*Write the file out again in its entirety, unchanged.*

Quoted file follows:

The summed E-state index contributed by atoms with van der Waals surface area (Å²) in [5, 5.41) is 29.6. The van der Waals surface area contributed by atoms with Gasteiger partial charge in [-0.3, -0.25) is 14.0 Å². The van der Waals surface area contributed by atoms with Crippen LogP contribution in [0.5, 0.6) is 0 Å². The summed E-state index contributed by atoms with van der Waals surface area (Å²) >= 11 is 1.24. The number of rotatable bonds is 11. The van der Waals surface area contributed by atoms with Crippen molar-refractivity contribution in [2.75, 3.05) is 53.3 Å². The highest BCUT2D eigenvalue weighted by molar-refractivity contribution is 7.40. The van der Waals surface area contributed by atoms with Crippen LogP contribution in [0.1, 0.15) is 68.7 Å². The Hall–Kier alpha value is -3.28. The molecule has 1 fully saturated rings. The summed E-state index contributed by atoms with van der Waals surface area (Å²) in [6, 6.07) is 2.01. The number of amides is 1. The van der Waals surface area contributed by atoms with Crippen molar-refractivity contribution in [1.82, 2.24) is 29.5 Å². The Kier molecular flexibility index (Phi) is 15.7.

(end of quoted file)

The summed E-state index contributed by atoms with van der Waals surface area (Å²) in [5, 5.41) is 29.6. The van der Waals surface area contributed by atoms with Gasteiger partial charge in [-0.3, -0.25) is 14.0 Å². The van der Waals surface area contributed by atoms with Crippen LogP contribution in [0.5, 0.6) is 0 Å². The summed E-state index contributed by atoms with van der Waals surface area (Å²) >= 11 is 1.24. The number of rotatable bonds is 11. The van der Waals surface area contributed by atoms with Crippen molar-refractivity contribution in [2.75, 3.05) is 53.3 Å². The highest BCUT2D eigenvalue weighted by molar-refractivity contribution is 7.40. The van der Waals surface area contributed by atoms with Crippen LogP contribution in [0.1, 0.15) is 68.7 Å². The Hall–Kier alpha value is -3.28. The molecule has 1 fully saturated rings. The summed E-state index contributed by atoms with van der Waals surface area (Å²) in [6, 6.07) is 2.01. The number of amides is 1. The van der Waals surface area contributed by atoms with Crippen molar-refractivity contribution in [1.82, 2.24) is 29.5 Å². The Kier molecular flexibility index (Phi) is 15.7.